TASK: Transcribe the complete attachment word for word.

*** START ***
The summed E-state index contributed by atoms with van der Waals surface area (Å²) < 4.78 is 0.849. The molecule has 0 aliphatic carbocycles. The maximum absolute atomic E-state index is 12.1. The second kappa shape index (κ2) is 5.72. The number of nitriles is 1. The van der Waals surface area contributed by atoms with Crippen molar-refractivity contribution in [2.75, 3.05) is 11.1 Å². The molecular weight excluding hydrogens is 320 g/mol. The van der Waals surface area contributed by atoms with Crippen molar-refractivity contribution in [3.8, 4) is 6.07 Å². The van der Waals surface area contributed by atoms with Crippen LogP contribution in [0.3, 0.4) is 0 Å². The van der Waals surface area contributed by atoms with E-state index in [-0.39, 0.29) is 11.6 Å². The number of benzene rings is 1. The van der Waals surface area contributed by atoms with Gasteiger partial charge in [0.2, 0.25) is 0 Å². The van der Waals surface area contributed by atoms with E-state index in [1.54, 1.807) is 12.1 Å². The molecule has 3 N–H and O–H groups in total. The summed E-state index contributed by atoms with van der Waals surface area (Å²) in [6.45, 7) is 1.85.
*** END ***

The summed E-state index contributed by atoms with van der Waals surface area (Å²) < 4.78 is 0.849. The molecule has 0 aliphatic carbocycles. The maximum absolute atomic E-state index is 12.1. The second kappa shape index (κ2) is 5.72. The number of nitriles is 1. The van der Waals surface area contributed by atoms with Crippen molar-refractivity contribution in [2.75, 3.05) is 11.1 Å². The molecular weight excluding hydrogens is 320 g/mol. The van der Waals surface area contributed by atoms with Crippen molar-refractivity contribution in [3.8, 4) is 6.07 Å². The van der Waals surface area contributed by atoms with Crippen LogP contribution in [0.3, 0.4) is 0 Å². The van der Waals surface area contributed by atoms with E-state index in [-0.39, 0.29) is 11.6 Å². The number of benzene rings is 1. The van der Waals surface area contributed by atoms with Gasteiger partial charge in [0.2, 0.25) is 0 Å². The van der Waals surface area contributed by atoms with E-state index in [1.54, 1.807) is 12.1 Å². The molecule has 3 N–H and O–H groups in total. The summed E-state index contributed by atoms with van der Waals surface area (Å²) in [6.45, 7) is 1.85.